Nigeria: A Journey From a Small-Scale Farm to International Stage

Photo: IPS
Ogbonge Women Lagos Chapter in Agege. Chinasa Asonye, CEO of women's farming collective Chileofarms, formed the co-operative called Ogbonge Women Multipurpose Association.
opinion

Lagos, Nigeria — Chinasa Asonye is CEO of Chileofarms, a women's farming collective

As a wife and mother in Nigeria who wanted to support my family and my community, I began my own farm in 2006. When I began, I never could have dreamed that just cultivating the earth would someday lead to my meeting government leaders, and traveling to meet other women from around the world doing their part to make a difference in their own communities.

Years of hard work, learning and women's solidarity built to my recent trip to New York City, where I participated in the Commission on the Status of Women. I was there to talk about my work in Nigeria, and my journey from being one individual small-scale farmer, to this international stage.

It was an amazing opportunity that was all new, yet also brought me full-circle and made me realize I am on the right track. Now, as I head home after further travels, my time in New York feels monumental and my passion for this work is stronger than ever.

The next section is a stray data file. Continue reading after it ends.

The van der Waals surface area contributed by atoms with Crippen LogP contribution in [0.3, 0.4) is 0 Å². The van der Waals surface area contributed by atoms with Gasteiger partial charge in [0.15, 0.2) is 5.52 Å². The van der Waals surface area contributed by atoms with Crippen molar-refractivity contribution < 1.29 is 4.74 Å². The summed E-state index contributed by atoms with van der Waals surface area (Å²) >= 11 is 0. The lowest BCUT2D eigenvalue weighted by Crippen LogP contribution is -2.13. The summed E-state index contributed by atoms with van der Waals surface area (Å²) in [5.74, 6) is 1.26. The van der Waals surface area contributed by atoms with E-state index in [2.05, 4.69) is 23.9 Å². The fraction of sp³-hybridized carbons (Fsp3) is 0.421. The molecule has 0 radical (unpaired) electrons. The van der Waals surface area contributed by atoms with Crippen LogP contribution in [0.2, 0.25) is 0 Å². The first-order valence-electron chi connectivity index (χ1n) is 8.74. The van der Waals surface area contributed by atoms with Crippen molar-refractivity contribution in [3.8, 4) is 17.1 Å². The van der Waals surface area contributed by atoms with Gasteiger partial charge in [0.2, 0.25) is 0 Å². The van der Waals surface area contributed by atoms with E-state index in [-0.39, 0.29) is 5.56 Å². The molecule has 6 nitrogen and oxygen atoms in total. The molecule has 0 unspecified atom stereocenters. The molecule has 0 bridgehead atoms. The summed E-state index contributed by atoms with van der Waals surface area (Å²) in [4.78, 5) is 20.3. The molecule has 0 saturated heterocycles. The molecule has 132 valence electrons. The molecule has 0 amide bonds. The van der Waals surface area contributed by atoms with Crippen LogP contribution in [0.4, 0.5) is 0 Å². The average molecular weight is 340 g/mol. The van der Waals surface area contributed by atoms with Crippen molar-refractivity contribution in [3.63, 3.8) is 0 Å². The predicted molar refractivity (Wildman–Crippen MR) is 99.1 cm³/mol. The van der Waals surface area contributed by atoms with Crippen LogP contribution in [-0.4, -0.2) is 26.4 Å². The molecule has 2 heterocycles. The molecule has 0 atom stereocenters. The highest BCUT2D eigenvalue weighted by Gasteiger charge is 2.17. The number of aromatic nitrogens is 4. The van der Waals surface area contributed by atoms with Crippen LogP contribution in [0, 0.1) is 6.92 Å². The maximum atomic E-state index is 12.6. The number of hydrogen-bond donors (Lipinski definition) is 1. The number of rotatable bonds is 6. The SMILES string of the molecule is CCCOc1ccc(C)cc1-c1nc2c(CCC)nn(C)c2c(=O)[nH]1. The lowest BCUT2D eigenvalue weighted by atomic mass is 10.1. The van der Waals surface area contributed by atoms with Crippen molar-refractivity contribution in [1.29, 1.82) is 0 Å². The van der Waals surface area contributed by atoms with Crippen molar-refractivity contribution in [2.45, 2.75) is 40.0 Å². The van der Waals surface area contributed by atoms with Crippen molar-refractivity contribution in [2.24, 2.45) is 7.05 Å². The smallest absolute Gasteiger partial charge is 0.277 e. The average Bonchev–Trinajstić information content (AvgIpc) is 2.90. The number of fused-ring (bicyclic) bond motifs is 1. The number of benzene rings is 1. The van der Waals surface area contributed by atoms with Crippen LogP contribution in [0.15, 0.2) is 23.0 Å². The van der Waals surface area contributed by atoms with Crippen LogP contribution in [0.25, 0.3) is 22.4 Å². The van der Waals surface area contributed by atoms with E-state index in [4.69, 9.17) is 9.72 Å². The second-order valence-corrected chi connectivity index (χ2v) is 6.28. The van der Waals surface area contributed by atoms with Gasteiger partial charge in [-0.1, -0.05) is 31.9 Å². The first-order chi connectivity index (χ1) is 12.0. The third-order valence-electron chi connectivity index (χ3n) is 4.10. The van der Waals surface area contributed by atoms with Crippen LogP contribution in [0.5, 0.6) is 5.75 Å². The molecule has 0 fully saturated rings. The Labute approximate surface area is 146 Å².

THE BEGINNING

What brought me is Chileofarms, my farming company that produces, processes and packages rice, fish, poultry, and vegetables like tomatoes, peppers, spinach, pumpkin. To help build up my farm, and the good it could grow, I entered a competition and development program in 2014 called Oxfam's Female Food Heroes, which gives resources, training and exposure to female farmers.

I was given an award as a Female Food Hero in a ceremony attended by the Governor, Commissioner, Permanent Secretaries and other guests. It was the first time I started to realize how much impact I could really have as a Small Scale Farmer and it was the assistance of Oxfam that made it possible.

During the award presentation, the Director of the Gender Desk from the Federal Ministry of Agriculture in Nigeria, Mrs. Karima Babaginda, asked me what they could expect to see as my achievements in the next 5 years. l told her that in five years, Nigerian female farmers' voices will he heard both locally and internationally. I knew I had to get to work to live up to my promise.

l went back to my community to see how l can contribute to helping other women and l formed a Cooperative called Ogbonge Women Multipurpose Association, where women with like minds came together to discuss the progress of our farms and how we can help each other.